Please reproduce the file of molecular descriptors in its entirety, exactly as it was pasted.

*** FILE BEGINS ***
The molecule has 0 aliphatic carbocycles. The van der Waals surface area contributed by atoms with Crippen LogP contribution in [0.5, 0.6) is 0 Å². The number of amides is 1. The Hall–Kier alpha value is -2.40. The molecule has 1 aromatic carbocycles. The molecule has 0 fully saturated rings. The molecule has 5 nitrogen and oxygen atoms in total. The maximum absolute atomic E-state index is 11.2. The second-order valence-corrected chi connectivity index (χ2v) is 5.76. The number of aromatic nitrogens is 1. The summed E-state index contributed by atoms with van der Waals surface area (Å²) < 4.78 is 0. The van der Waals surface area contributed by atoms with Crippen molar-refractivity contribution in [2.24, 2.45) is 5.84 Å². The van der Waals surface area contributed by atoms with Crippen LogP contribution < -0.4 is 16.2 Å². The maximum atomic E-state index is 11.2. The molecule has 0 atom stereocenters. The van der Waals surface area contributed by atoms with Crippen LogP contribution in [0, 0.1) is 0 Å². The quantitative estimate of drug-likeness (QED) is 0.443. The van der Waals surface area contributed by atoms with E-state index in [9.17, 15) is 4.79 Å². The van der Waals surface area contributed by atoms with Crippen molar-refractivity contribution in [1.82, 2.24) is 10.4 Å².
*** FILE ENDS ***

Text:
The molecule has 0 aliphatic carbocycles. The van der Waals surface area contributed by atoms with Crippen LogP contribution in [0.5, 0.6) is 0 Å². The number of amides is 1. The Hall–Kier alpha value is -2.40. The molecule has 1 aromatic carbocycles. The molecule has 0 fully saturated rings. The molecule has 5 nitrogen and oxygen atoms in total. The maximum absolute atomic E-state index is 11.2. The second-order valence-corrected chi connectivity index (χ2v) is 5.76. The number of aromatic nitrogens is 1. The summed E-state index contributed by atoms with van der Waals surface area (Å²) < 4.78 is 0. The van der Waals surface area contributed by atoms with Crippen molar-refractivity contribution in [2.24, 2.45) is 5.84 Å². The van der Waals surface area contributed by atoms with Crippen LogP contribution < -0.4 is 16.2 Å². The maximum atomic E-state index is 11.2. The molecule has 0 atom stereocenters. The van der Waals surface area contributed by atoms with Crippen LogP contribution in [0, 0.1) is 0 Å². The quantitative estimate of drug-likeness (QED) is 0.443. The van der Waals surface area contributed by atoms with E-state index in [9.17, 15) is 4.79 Å². The van der Waals surface area contributed by atoms with Crippen molar-refractivity contribution in [1.82, 2.24) is 10.4 Å².